Road Safety Manual
A manual for practitioners and decision makers
on implementing safe system infrastructure

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4.2 Safety and the Current Transport System

The Safe System approach is a comprehensive safety philosophy, developed and internationally agreed-upon to form the foundation for safe design and operation of the road transport system. The deficiencies in traditional approaches to achieving a safe road network were highlighted by Tingvall (2005). He noted that the road transport system internationally has traditionally been characterised as follows:

  • An open system with a large number of stakeholders loosely connected to each other.
  • Societies not having a clear and shared idea of how the system should develop in safety terms, with individual countermeasures implemented on an ad hoc basis in isolation from each other.
  • Components not operating in alignment, with large parts of the system not tolerating speeds higher than 50 or 60 km/h, road users allowed to drive at 100 km/h, and modern vehicles having the capacity to travel readily at 200 km/h. This substantial mismatch is a key factor explaining current inadequate safety levels.
  • Lack of acceptance of responsibility by stakeholders. While individual users have a clear legal responsibility, other important providers/operators of the system often do not.
  • The legal and moral blame in crashes is placed most often on the road user.
  • Measures to prevent crashes and injuries have had the individual user as the main target. To do so with a high-energy system where large gaps exist between human capability and the requirements necessary to travel safely within the system, is an indicator of a lack of acceptance of responsibility from the providers of the system.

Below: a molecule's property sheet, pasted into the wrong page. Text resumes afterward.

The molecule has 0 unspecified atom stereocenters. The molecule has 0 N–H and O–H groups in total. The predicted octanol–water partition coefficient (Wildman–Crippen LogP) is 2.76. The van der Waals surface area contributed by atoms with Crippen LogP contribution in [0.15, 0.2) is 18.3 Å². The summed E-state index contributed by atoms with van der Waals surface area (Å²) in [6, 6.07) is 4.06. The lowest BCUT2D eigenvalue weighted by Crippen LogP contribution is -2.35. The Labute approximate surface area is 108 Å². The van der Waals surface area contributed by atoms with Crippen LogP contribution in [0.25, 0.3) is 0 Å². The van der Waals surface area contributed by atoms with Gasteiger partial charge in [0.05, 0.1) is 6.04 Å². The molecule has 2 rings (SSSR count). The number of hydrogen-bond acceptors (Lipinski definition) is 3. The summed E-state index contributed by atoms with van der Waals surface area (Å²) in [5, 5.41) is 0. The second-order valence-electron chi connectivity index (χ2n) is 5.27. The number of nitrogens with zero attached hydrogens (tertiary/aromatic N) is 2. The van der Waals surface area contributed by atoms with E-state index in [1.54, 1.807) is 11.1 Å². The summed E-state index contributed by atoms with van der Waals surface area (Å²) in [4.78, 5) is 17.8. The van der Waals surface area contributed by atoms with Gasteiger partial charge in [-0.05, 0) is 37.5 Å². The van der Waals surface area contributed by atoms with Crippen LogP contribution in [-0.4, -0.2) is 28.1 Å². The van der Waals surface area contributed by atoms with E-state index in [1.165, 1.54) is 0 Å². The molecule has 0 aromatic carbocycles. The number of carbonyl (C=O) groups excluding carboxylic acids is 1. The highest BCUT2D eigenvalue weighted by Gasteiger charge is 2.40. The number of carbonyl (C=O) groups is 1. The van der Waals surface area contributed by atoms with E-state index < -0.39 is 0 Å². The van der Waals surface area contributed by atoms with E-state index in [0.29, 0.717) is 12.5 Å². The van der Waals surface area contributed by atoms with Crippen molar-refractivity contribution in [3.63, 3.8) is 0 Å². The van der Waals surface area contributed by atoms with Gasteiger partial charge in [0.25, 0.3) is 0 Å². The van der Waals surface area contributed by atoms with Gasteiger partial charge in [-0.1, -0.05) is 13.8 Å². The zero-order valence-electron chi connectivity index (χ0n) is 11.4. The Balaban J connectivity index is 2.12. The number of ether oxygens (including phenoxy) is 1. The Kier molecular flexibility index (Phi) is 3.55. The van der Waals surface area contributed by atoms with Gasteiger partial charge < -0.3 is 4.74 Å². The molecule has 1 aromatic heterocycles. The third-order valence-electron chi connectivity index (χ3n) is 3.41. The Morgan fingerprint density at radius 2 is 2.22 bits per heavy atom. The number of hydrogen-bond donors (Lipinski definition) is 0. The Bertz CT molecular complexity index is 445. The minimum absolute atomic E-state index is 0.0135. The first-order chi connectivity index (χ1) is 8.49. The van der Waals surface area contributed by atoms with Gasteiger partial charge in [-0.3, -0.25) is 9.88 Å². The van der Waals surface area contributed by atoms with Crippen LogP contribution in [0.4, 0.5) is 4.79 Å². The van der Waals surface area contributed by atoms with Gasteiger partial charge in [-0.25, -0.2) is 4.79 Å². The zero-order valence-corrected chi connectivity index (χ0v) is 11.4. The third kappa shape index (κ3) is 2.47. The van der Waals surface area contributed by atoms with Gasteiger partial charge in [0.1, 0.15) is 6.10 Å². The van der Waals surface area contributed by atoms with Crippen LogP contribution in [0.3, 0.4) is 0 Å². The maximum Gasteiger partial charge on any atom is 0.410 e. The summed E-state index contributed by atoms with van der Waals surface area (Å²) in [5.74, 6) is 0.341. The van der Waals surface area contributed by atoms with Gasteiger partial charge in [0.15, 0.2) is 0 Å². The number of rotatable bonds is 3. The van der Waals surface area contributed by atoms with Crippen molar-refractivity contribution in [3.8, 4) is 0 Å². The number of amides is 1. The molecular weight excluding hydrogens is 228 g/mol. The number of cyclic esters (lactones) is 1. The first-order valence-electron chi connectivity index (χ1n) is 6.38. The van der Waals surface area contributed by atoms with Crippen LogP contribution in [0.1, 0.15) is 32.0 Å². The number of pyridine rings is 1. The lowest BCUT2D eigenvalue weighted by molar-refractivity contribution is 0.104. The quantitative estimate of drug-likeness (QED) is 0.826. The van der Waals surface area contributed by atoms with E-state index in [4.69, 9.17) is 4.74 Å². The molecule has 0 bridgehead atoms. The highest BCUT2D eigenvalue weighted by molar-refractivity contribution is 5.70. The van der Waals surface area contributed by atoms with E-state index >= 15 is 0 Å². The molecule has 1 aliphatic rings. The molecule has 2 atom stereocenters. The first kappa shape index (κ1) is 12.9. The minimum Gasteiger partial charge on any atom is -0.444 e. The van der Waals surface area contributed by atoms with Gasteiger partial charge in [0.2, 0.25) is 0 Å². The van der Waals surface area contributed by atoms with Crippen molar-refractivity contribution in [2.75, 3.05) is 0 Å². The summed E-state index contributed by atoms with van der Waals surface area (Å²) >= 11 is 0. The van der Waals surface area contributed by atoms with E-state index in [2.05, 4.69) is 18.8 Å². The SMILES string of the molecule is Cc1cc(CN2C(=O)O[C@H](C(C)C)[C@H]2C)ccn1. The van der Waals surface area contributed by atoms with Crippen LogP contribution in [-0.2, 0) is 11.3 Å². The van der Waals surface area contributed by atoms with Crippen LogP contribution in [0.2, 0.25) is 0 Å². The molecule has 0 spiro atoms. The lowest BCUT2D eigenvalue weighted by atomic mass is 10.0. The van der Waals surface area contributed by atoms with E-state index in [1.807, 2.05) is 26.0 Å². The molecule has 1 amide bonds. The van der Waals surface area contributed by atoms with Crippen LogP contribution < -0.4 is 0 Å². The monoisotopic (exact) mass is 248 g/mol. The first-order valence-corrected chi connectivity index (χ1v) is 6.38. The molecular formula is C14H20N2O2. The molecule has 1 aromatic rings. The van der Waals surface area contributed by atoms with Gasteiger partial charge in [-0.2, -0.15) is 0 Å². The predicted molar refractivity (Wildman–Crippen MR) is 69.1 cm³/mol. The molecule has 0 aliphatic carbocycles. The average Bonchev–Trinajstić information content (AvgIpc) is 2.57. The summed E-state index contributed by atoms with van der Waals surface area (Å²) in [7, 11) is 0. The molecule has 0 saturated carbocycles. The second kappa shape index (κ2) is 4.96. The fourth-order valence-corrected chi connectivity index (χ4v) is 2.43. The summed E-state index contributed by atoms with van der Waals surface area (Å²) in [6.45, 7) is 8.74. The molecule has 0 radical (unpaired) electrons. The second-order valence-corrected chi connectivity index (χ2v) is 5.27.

• There has not been adequate guidance developed for the system providers and operators in order for them to do what is necessary.
  • There has not been an agreed definition of what a safe road transport system is, only what is safer.

These comments draw attention to the fact that there has been a lack of acceptance of responsibility in this field by most governments. The safest communities (OECD, 2008) will be those that embrace the shift towards a Safe System and begin work now on the interventions required to close the gap between current performance and the performance associated with a genuinely safe road traffic system.

This requires understanding not only of the current system’s safety weaknesses, but also of what change may be possible in the short-term to achieve Safe System compliant outputs. Sufficient management leadership within government road safety agencies (including road authorities), as outlined in Chapter Safety Management System, is essential to achieve meaningful progress in the delivery of these substantially different outputs.

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